Nippon collectors and dealers from all over the United States, Canada and Japan will be meeting for their 27th annual convention at the Embassy Suites in Dublin, Ohio, (just outside Columbus) July 31 through August 2. Educational programs and seminars are planned for both veteran collectors and beginners.
The convention fee includes dinner on Thursday and Saturday nights where everyone gathers to swap Nippon stories and socialize each evening. Plenty of time has been allotted for eager collectors to visit each other’s rooms, where they can buy, sell and trade to their heart’s content. A staggering array of Nippon will be on display awaiting new owners.
The Embassy Suites provides an ideal location for the convention. There is plenty of room to display items and in addition the hotel serves a complimentary breakfast every morning and hosts a complimentary cocktail hours each evening. There are many nearby attractions including the historic German Village, the Longaberger©Basket Homestead, the Columbus Zoo and Aquarium and the National Heisey Glass Museum.
Nippon marked porcelain was exported from Japan during the years of 1891 and 1921 and is a highly desirable collectible? – both for its beauty and its infinite variety. An all Nippon auction, as usual, will be the highlight for convention attendees. Last year’s auction offered a rare scenic palace urn which brought a bid of $10,000. Many other wonderful items were also offered for sale.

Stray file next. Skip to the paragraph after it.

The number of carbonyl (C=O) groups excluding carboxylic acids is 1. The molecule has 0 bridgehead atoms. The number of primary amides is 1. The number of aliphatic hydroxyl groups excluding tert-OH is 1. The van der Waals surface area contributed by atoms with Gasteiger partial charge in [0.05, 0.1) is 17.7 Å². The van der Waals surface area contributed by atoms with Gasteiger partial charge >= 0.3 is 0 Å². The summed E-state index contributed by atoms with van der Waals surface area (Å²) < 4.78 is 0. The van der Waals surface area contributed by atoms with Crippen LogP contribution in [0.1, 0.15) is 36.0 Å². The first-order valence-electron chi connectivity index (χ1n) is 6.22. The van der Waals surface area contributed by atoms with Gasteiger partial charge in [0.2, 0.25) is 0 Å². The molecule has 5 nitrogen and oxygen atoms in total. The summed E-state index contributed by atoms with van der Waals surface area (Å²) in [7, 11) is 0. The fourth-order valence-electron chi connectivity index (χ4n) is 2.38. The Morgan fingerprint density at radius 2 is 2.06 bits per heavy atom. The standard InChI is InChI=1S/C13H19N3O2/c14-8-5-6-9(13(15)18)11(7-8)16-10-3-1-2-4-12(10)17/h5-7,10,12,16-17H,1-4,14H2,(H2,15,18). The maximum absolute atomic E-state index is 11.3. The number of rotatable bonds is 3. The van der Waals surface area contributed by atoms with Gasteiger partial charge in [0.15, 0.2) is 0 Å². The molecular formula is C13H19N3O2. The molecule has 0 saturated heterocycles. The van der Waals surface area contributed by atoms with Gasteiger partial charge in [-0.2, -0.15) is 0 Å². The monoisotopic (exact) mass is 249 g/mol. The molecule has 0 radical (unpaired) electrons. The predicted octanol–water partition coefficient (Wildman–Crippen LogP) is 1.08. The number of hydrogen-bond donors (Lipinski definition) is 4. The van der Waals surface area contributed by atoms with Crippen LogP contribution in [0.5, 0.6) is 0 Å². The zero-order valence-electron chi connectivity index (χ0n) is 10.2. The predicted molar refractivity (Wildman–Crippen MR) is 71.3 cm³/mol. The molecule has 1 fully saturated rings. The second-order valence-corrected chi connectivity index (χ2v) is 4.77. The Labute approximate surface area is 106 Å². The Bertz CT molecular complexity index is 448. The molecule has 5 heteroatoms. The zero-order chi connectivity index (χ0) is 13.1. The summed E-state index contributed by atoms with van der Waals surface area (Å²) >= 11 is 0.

Nippon marked china was produced mainly by the Noritake Company and imported by Morimura Brothers to the United States, Canada, Great Britain and Australia. The word “Nippon” is actually Japan in Japanese. In 1891, the American government required that all imports be marked with the country of origin; hence the word “Nippon” was used. In 1921, the government decided that the marking must be in English and all subsequent porcelain was marked Made in Japan or Japan. The Japanese items were less expensive to purchase than pieces coming from Germany and Austria and were very popular in the United States during the end of the 19th Century and the early 20th Century. Many of the items were sold in gift shops, five-and-ten-cent stores, summer resorts, through catalogs and even at carnivals and penny arcades. The Noritake Company in Nagoya, Japan, had artists in New York City draw many of the early designs used on the wares and these drawings were sent to Japan for the Noritake artists to copy.
The convention is open only to INCC members and further information about the club can be obtained from Dick Bittner, 8 Geoley Court, Thurmont, Maryland 21799 or by visiting the INCC Web site which is www.nipponcollectorsclub.com. The Web site has many examples of Nippon porcelain and information about the reproductions collectors have found over the years. It also has photos taken at the past two conventions as well as a membership form.
The INCC provides a number of publications each year in addition to the Web site, a chat line, membership directory and the annual convention. The club’s main purpose is for education but it is also a chance to buy and sell Nippon and make new friends with other collectors.